Immunotherapy for Allergies
Immunotherapy is one of several treatments for allergies. It is used along with allergy medicine and lifestyle changes. It is used to treat severe allergy symptoms and when allergy medicines or avoidance are not working.1-9
How does immunotherapy work?
Immunotherapy helps prevent symptoms from starting because it makes the body less sensitive to an allergen. This process is called desensitization. With immunotherapy, an allergen is slowly introduced to the body at increasing concentrations. Over time, this trains the immune system to better tolerate that allergen. This causes symptoms to decrease and sometimes disappear.1-9
Immunotherapy works best for environmental allergies like those to pollens, dust mites, insect stings, and cats. It seems to work less well for mold and dog allergies. It has been used for peanut allergies and is being studied for other food allergies.2,6,10
Immunotherapy can also be helpful when allergies are a trigger for asthma.4
Immunotherapy was first introduced more than 100 years ago. Research continues on the effectiveness and safety of immunotherapy treatment options.5
Types of immunotherapy
There are different types of immunotherapy for allergies, including:1-10
- Subcutaneous immunotherapy (SCIT)
- Sublingual immunotherapy (SLIT)
- Epicutaneous immunotherapy (EPIT)
- Oral immunotherapy (OIT)
Each type of immunotherapy is used for specific types of allergies.
Subcutaneous immunotherapy (SCIT)
SCIT is also known as “allergy shots.” It is the most common form of immunotherapy. Tiny amounts of allergens are injected under the skin. The doses are small at first and increase slowly over time. This process is called desensitization.1,4,6
Shots are generally given once or twice a week for 6 to 8 months. As immunity increases, shots are given weeks apart. Once a maintenance dose is reached, shots can be given every few weeks.1
This maintenance phase may last for 3 to 5 years. Eventually, it leads to a decrease in symptoms. Sometimes a person’s allergic reaction disappears for years.1,5
SCIT is most effective in treating:5
- Allergic asthma
- Hay fever (allergic rhinitis)
- Pink eye (conjunctivitis)
- Insect sting allergies
Sublingual immunotherapy (SLIT)
SLIT is similar to SCIT. However, with this form of immunotherapy, tablets or liquid that contains the allergen is placed under the tongue daily. For seasonal allergies, treatment begins months before the season. Symptom benefit has been seen in treatment up to 3 years.6-9
The use of sublingual immunotherapy is growing. It was first approved in 2014 for use in the United States. It is approved for grass, ragweed, and dust mite allergies.6,8
SLIT may be more convenient than going to the doctor for weekly shots, but it may not be as effective for as many allergens as SCIT. SLIT is safer in regards to less systemic reactions. SLIT is more often used in Europe.1,5,8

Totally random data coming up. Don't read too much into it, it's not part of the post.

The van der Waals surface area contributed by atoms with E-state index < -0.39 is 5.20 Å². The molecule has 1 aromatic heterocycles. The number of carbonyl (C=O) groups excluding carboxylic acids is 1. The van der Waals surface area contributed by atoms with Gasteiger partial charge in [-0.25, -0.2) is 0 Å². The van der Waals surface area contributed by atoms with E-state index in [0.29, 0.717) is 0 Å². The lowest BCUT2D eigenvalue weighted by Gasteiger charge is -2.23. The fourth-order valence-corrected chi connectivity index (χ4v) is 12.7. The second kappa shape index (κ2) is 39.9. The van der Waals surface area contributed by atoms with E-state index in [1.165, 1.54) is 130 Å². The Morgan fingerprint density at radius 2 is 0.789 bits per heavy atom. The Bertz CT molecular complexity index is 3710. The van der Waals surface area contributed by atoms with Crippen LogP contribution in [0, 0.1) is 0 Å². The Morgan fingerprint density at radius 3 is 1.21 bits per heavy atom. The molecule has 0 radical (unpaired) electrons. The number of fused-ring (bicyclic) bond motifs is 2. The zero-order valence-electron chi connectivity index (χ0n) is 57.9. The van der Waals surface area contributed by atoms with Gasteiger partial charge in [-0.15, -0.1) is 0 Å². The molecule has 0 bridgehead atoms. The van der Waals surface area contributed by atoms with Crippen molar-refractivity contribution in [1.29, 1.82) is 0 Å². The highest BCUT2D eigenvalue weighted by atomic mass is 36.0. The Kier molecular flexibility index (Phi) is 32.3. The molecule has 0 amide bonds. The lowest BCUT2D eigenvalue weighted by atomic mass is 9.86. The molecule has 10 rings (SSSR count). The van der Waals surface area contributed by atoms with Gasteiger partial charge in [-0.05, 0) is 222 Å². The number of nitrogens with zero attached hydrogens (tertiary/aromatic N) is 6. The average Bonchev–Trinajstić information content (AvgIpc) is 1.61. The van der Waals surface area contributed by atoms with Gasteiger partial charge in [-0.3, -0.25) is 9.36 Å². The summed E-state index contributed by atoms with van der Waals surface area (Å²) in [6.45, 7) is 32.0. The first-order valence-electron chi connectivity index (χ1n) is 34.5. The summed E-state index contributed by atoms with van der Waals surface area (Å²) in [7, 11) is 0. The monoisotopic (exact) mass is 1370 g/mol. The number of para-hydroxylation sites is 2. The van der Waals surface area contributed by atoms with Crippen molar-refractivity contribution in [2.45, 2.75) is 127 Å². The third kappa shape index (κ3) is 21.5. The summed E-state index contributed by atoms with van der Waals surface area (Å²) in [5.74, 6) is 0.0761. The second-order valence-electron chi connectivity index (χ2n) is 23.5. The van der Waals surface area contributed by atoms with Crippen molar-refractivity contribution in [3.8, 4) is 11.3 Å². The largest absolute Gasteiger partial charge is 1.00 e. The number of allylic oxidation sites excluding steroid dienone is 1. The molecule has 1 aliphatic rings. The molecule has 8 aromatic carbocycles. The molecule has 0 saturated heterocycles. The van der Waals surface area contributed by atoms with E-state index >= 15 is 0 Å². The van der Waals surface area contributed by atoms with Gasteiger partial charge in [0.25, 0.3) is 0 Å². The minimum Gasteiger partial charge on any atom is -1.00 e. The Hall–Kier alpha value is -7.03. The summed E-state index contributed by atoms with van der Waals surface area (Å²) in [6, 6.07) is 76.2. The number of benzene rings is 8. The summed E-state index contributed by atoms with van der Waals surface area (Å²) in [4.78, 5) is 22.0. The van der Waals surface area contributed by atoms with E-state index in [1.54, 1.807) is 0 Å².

The first dose of SLIT is given in a doctor’s office so you can be monitored for serious reactions. Treatment then continues at home. People using SLIT are also often prescribed an epinephrine autoinjector in case of serious reactions that happen outside the doctor’s office.6-8
Oral immunotherapy (OIT)
OIT is a popular focus of food allergy research. It is not yet a standard therapy. The hope is to create a treatment that helps people who have serious reactions to food. This would protect people from life-threatening reactions if they accidentally eat or breathe in a food that is dangerous to them.10
In the United States, there is 1 oral immunotherapy approved to treat peanut allergy. Other oral immunotherapy for food allergies is delivered through clinical trials.10
Epicutaneous immunotherapy (EPIT)
EPIT is delivered through the skin. It is another way to desensitize someone to a food allergen. EPIT is an adhesive patch applied daily to develop and maintain desensitization to a food protein. The patch has a fixed dose.5,6
What are the possible side effects of immunotherapy?
Side effects can vary depending on what you are allergic to and the type of immunotherapy you receive.
There are some risks with immunotherapy. This is because something you are allergic to is being put directly into the body. Reactions range from a mild rash at the injection site to anaphylaxis. Mouth tingling or itchiness may occur with immunotherapy given by mouth. This is why immunotherapy is started at a doctor’s office and epinephrine auto-injectors are prescribed. This allows your doctor to monitor you for signs of a serious reaction.2,5
Most people taking immunotherapy are told to carry epinephrine with them at all times. Most are required to wait in the medical office for at least 30 minutes after getting their shots. Immunotherapy may not be right for people with uncontrolled asthma.2
These are not all the possible side effects of immunotherapy. Talk to your doctor about what to expect during treatment. You also should call your doctor right away if you notice any changes that concern you.
Things to know about immunotherapy
Immunotherapy requires a major time commitment. Doctor visits last for 3 to 5 years. Such a long-lasting treatment can be costly, even with insurance.1,5,6-9
Before beginning immunotherapy, tell your doctor about all your health conditions and any other drugs, vitamins, or supplements you take. This includes over-the-counter drugs.